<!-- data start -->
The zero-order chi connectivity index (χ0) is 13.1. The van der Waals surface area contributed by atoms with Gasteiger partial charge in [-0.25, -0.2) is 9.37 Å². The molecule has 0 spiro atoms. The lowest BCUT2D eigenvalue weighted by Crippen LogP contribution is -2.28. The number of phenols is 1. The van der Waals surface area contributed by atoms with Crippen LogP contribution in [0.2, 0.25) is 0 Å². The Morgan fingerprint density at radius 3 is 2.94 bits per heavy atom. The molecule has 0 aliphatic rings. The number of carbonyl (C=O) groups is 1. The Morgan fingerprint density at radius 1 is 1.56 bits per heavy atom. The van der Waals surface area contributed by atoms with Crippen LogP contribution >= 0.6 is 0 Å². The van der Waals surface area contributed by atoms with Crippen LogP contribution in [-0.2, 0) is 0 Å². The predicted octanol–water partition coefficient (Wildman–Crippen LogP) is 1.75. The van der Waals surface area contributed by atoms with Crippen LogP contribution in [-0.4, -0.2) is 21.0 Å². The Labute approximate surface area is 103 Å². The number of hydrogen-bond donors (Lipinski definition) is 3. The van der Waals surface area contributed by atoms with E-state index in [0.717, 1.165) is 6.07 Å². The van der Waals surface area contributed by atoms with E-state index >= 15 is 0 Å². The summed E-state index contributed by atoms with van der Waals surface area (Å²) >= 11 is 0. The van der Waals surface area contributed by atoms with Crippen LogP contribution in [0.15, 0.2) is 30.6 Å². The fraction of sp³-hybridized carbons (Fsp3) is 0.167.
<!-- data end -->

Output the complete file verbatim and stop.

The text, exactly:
The zero-order chi connectivity index (χ0) is 13.1. The van der Waals surface area contributed by atoms with Gasteiger partial charge in [-0.25, -0.2) is 9.37 Å². The molecule has 0 spiro atoms. The lowest BCUT2D eigenvalue weighted by Crippen LogP contribution is -2.28. The number of phenols is 1. The van der Waals surface area contributed by atoms with Crippen LogP contribution in [0.2, 0.25) is 0 Å². The Morgan fingerprint density at radius 3 is 2.94 bits per heavy atom. The molecule has 0 aliphatic rings. The number of carbonyl (C=O) groups is 1. The Morgan fingerprint density at radius 1 is 1.56 bits per heavy atom. The van der Waals surface area contributed by atoms with Crippen LogP contribution >= 0.6 is 0 Å². The van der Waals surface area contributed by atoms with Crippen LogP contribution in [-0.2, 0) is 0 Å². The predicted octanol–water partition coefficient (Wildman–Crippen LogP) is 1.75. The van der Waals surface area contributed by atoms with Crippen LogP contribution in [-0.4, -0.2) is 21.0 Å². The Labute approximate surface area is 103 Å². The number of hydrogen-bond donors (Lipinski definition) is 3. The van der Waals surface area contributed by atoms with E-state index in [0.717, 1.165) is 6.07 Å². The van der Waals surface area contributed by atoms with E-state index >= 15 is 0 Å². The summed E-state index contributed by atoms with van der Waals surface area (Å²) >= 11 is 0. The van der Waals surface area contributed by atoms with Crippen LogP contribution in [0.15, 0.2) is 30.6 Å². The fraction of sp³-hybridized carbons (Fsp3) is 0.167.